Tag Archives: Dan Patrick

Lieutenant governor plays a heavy hand badly

Those of us who know Texas state Sen. Kel Seliger need to take a look at a clean and crisp political analysis about the growing feud between the Amarillo lawmaker and fellow Republican Lt. Gov. Dan Patrick.

The Texas Tribune’s Ross Ramsey has concluded that Patrick is likely misplaying his hand in punishing Seliger for an impolite remark the senator made regarding a top Patrick aide, Sherry Sylvester.

Read Ramsey’s analysis here.

By banishing Seliger the chairmanship of the Senate Higher Education Committee and taking him off the Education Committee, Patrick has muted a key Texas Panhandle voice on matters involving public education. Seliger has been a champion of both public and higher ed since he was first elected to the Senate in 2004. In fact, Seliger’s service on the Education panel continued the Panhandle presence, given that he succeeded the late Teel Bivins in the Senate District 31 seat.

Ramsey’s analysis takes note of how Patrick has demonstrated a habit of (a) punishing a senator from his own party and (b) pouring it on.

What might play out as the Senate gets down to legislative business over the course of the next 120-some days is whether Seliger emerges as a “swing vote” that could deny legislation from coming to a vote of the full Senate.

I don’t believe Seliger is a particularly vengeful individual. Then again, he’s been done wrong by the lieutenant governor and, by extension, so have his West Texas constituents been harmed by Patrick’s petulance. Seliger takes his public service seriously, even if he doesn’t always taken himself so seriously . . . which I consider to be a positive trait that I believe all politicians should exhibit.

Judging from the way Patrick has erupted over Seliger’s supposedly crude comment, the lieutenant governor is taking himself far too seriously to suit my taste. Then again, I don’t have to serve with this guy. Oh, no, I get to do something even better: I get to complain about his conduct as the Senate’s presiding officer, given that he works for me and the rest of the state’s 27 million residents.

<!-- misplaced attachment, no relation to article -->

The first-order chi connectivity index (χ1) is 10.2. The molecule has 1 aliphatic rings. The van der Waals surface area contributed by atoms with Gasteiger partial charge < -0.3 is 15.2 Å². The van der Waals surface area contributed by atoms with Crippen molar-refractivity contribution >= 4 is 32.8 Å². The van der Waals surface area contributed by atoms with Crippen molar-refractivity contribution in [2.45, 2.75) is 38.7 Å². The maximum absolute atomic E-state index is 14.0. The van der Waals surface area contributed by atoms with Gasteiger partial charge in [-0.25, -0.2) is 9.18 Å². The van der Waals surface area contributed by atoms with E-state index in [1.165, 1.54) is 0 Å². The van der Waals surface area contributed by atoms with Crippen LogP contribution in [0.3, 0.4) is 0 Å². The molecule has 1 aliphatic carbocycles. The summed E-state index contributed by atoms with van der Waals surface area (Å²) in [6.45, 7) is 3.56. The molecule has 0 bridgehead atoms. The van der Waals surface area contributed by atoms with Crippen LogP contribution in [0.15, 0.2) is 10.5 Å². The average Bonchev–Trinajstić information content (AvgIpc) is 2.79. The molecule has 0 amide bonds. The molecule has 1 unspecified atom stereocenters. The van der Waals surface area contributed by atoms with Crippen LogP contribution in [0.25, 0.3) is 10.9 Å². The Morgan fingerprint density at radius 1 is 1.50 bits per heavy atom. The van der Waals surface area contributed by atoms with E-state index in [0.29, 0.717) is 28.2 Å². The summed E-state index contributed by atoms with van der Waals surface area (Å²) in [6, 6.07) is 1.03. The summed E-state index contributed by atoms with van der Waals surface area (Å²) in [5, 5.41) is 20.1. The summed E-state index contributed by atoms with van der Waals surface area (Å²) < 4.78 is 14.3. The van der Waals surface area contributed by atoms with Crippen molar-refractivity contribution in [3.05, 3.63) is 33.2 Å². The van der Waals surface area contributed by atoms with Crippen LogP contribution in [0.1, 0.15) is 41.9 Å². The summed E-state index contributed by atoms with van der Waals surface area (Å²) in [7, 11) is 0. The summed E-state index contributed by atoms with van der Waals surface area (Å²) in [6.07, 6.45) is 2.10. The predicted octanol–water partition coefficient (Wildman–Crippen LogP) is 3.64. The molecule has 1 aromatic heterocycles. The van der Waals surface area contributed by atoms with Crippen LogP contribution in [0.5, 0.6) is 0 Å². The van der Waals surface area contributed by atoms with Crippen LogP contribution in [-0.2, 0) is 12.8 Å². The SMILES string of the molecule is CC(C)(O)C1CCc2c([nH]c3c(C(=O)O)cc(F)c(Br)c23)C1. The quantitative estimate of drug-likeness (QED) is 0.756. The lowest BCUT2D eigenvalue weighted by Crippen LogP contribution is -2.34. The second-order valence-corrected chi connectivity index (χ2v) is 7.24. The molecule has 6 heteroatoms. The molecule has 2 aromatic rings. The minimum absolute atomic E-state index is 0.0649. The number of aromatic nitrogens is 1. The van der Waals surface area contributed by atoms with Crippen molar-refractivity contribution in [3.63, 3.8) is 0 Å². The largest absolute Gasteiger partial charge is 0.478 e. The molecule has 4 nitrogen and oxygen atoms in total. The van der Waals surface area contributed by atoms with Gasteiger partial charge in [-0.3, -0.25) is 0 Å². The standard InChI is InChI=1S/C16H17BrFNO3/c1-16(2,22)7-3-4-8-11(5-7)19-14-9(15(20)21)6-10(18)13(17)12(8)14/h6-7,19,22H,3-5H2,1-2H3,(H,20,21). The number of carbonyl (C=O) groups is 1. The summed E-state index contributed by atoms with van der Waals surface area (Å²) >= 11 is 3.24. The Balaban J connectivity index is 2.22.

Therefore, I believe he has messed up by attempting to manhandle one of the Senate’s wisest and most experienced individuals.

Ground does shift under politicians’ feet

Texas state Sen. Kel Seliger has been stripped of two committee chairmanships, citing differences in philosophy and policy with the man who took them away.

Lt. Gov. Dan Patrick says he did it because the veteran Amarillo Republican lawmaker spoke rudely to a key Patrick aide and calls Seliger a “corrosive” influence in the Senate.

Actually, there’s not a damn thing “corrosive” about Seliger, who has staked out a reputation over his 14-year Senate career as a man who works well on both sides of the political divide.

I believe Seliger’s view is the accurate interpretation.

The Texas Republican Party has morphed into something quite different from what it used to represent. It has become more interested in “social issues,” and issues relating to “morality.” I’ve known Seliger for more than two decades and I feel confident in suggesting that he doesn’t dance to the socially conservative tune played by the state’s GOP legislative leadership.

It’s not the rarest of events to see the political ground shifting under politicians’ feet. Texas Democrats begin tilting significantly leftward in the late 1980s leading up to the 1990 gubernatorial election, which seated Ann Richards in the governor’s office. Richards was far more progressive than your standard Texas Democrat. Indeed, there were a number of Democratic lawmakers who turned Republican about that time. One of them was former state Rep. Warren Chisum, the Pampa oil man and rancher who once was a proud Democrat but who turned to the GOP. His stated reason was that the party shifted away from his own world view.

Do I expect Sen. Seliger to wake up tomorrow morning and shift to the Democratic Party? No. He stands by his “conservative Republican” credentials. Seliger’s brand of conservatism, though, deals more with fiscal matters than it does with social issues. Patrick remains a fiscal conservative, but he has been seen by critics — such as Seliger — as being no friend of public education; he likes vouchers, which Seliger opposes.

So, for the moment, Seliger — as well as his West Texas constituents — are paying a steep price for the senator’s dispute with the lieutenant governor.  I am not going to buy into the notion that this stripping of power is based solely on a perceived rudeness by a senator who still enjoys great support among his colleagues.